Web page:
It’s no secret that the UK is experiencing a severe engineering skills shortage. The British Chamber of Commerce interviewed 6,000 businesses at the close of 2018, and 81% of manufacturers said they found it difficult to hire employees with the qualifications and experience they needed.

Brexit currently has all kinds of businesses, including manufacturing, concerned about how they will manage without EU migrant workers. However, this engineering skills shortage existed before the referendum even took place.

Brexit certainly adds to the problem, but the core of this particular problem is not, and never has been, about international politics. The skills shortage is all about home-grown talent – or the lack of it.  With each wave of retirement, there are fewer and fewer new skilled workers to take their place.

So, how can we overcome this barrier to industry growth?

How is the Engineering Skills Shortage Being Addressed?

There are several schemes designed to address the skills shortage, although none of them currently come close to completely closing the gap. The government’s apprenticeship levy and focus on placing young school leavers into apprenticeships has helped, but it’s nowhere near enough.

In 2018, the UK Government announced the Year of the Engineer in a bid to tackle the engineering skills shortage and increase the number of young people taking engineering courses and applying for engineering roles. According to the Institution of Mechanical Engineers, over a million schoolchildren gained some experience of engineering, and the number of 7-11 year olds who would consider an engineering career increased by 36%. The rise was even greater among girls aged 7-11, where the number more than doubled to 53%.

This is particularly encouraging because we believe that one way forward is to address the gender imbalance and attract more women into skilled engineering roles. We were very proud to sponsor The Girls of Steel, an all-female robotics team who were successful at the VEX Robotics Championship in the UK, and went on to attend the VEX World Championship in the US. Initiatives like these help to provide role models and options for girls to consider a career in engineering.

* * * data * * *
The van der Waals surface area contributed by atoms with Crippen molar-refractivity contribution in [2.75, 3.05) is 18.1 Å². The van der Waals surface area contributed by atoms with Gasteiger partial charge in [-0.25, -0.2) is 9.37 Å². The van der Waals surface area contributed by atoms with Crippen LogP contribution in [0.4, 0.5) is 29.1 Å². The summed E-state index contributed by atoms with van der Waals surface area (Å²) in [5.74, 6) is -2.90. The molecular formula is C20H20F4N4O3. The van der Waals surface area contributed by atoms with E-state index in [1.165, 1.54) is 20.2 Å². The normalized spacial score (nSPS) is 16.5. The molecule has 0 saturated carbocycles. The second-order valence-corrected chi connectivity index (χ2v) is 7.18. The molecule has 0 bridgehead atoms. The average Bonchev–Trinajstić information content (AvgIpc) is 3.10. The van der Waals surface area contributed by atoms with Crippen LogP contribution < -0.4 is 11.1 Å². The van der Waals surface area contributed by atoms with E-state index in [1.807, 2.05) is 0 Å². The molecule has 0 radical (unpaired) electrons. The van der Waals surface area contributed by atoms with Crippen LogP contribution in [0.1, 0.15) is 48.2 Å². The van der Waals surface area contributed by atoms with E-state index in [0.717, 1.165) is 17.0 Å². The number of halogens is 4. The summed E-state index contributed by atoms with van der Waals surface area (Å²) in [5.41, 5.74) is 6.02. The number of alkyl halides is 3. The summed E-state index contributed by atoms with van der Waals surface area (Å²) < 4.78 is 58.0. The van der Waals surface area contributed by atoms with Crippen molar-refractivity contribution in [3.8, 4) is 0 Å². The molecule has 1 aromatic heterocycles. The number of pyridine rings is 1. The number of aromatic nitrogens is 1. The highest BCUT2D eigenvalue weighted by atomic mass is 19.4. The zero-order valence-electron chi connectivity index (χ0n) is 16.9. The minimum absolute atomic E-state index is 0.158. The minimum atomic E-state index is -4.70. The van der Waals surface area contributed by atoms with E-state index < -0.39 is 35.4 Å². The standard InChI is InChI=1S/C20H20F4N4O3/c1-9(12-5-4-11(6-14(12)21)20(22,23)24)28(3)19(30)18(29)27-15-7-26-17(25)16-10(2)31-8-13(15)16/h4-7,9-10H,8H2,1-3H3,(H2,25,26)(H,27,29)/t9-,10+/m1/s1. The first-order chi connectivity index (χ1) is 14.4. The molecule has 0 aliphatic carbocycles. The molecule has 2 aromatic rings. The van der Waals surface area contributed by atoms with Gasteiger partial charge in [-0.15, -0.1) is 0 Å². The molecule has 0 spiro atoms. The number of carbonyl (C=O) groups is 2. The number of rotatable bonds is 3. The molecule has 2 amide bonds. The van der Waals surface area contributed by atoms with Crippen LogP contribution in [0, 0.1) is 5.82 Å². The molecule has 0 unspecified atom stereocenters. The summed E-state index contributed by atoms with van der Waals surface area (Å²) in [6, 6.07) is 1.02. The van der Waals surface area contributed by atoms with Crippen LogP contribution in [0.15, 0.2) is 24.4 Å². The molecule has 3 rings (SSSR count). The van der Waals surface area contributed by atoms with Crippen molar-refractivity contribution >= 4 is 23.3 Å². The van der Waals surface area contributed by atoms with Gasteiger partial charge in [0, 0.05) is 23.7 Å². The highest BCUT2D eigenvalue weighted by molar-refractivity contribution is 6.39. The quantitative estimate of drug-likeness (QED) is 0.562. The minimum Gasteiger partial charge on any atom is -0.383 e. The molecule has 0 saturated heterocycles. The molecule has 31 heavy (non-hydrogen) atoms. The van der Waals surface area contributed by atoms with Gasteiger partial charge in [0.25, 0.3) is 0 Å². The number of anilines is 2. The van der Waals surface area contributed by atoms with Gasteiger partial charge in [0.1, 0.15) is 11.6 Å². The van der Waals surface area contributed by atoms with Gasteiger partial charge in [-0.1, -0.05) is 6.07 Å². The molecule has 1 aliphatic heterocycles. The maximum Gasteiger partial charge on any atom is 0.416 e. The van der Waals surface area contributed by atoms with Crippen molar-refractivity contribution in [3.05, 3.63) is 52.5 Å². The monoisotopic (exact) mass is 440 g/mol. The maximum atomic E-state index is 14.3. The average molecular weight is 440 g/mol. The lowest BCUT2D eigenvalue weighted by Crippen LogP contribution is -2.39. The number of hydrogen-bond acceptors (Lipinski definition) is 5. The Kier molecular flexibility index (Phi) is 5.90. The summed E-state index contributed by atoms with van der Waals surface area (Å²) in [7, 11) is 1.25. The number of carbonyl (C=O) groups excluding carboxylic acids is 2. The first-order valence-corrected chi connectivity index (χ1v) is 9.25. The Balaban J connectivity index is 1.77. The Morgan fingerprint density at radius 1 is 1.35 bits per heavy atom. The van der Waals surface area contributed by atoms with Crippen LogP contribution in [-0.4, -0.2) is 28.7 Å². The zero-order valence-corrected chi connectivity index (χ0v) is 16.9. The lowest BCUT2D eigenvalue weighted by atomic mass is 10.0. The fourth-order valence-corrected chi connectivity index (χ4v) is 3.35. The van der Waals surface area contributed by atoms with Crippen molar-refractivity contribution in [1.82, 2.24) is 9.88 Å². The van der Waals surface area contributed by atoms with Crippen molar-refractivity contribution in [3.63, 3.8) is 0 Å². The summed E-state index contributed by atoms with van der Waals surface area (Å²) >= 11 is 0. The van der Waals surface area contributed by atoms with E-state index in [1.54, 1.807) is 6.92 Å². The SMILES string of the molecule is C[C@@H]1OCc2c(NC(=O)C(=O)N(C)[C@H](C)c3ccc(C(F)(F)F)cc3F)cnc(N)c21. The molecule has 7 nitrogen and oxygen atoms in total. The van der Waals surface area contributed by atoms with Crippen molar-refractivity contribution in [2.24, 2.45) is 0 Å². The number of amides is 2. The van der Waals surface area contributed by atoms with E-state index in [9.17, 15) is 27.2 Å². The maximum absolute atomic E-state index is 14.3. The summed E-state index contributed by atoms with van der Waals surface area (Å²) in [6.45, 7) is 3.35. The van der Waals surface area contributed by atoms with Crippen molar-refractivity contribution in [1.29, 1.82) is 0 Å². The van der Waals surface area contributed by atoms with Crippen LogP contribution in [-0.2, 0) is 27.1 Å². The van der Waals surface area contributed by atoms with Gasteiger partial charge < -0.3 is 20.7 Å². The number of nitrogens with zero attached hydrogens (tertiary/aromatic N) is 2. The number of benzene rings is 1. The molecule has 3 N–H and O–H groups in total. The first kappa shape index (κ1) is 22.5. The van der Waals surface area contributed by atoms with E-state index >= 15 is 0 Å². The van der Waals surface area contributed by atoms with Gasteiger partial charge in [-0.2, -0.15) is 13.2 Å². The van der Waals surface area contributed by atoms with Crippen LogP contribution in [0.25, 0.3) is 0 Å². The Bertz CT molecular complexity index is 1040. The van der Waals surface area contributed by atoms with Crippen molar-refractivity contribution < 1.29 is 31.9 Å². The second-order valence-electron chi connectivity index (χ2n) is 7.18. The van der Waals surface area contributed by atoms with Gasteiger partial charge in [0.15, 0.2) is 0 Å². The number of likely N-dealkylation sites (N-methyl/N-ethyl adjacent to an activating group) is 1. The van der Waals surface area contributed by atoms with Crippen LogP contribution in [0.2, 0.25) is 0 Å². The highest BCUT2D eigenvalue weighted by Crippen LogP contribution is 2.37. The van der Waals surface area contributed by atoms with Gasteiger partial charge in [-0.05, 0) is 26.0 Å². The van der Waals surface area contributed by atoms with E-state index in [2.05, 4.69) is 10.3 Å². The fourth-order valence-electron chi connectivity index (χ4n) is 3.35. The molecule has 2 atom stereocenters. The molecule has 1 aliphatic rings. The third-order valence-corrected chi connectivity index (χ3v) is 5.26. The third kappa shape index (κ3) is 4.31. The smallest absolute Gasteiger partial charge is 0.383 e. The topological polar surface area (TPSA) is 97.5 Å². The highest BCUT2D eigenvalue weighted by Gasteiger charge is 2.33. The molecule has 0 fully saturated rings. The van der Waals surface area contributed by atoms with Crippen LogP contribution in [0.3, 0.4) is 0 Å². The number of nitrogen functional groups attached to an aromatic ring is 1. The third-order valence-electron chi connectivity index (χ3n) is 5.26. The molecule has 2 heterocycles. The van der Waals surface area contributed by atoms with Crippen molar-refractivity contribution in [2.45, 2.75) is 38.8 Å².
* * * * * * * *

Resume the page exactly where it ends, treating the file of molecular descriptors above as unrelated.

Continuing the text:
There’s still a long way to go, but these schemes are definitely helping to promote engineering to young people as a solid career choice.

Perhaps the best thing we can all do is speak to our young people about the jobs available in engineering and encourage them to explore the industry. Why not speak to your local schools and colleges about how you can help to inspire young people to take up a career in engineering?

Young Engineers Are Being Recognised

At Innomech, we pride ourselves on supporting young engineers, and recruiting the very best. We were incredibly proud recently when James Veale, Project Engineer at The Innomech Group won the Young Designer of the Year category in the British Engineering Excellence Awards 2019.

The British Engineering Excellence Awards, currently in their 10th year, were created to celebrate everything that’s great in British engineering design.

This is what James has to say when he discovered he’d been shortlisted:

“I’m massively excited to be one of three nominees shortlisted for the Young Designer of the Year in the British Engineering Excellence Awards.

For ten years, the BEEAs have been an incredibly important recognition of the huge amount of engineering talent present within the UK. Awards such as these ensure that engineers and other innovators continue to be celebrated within our society and, I hope, also show young people that working in engineering can provide creative, stimulating and diverse work.

I feel especially proud that my work developing Gironex’s core technology and first products has me in the running for an award that specifically recognises the young engineers who are innovating early in their career – an award that helped to show me that, even at the beginning of their career, engineers can be more than just a cog in the machine.”

James is certainly more than a cog in the machine here at Innomech, and we’re sure we’ll see many more great achievements from him during his engineering career.

Innomech Support Young Engineers

James is just one example of the stand-out engineers we have working at Innomech, and we’re always looking for ways that we can continue to support young engineers and fuel innovation and growth in the industry.

We support manufacturing businesses across the country and pride ourselves on developing a team with skills that are second to none. We’re passionate about bridging the skills gap in UK engineering, and we are looking forward to supporting many more young people in their engineering careers in the future.

Innomech specialises in the design, development, and production of automation machines for the manufacturing industry. If you would like support and guidance with optimising your automated manufacturing processes, please email us.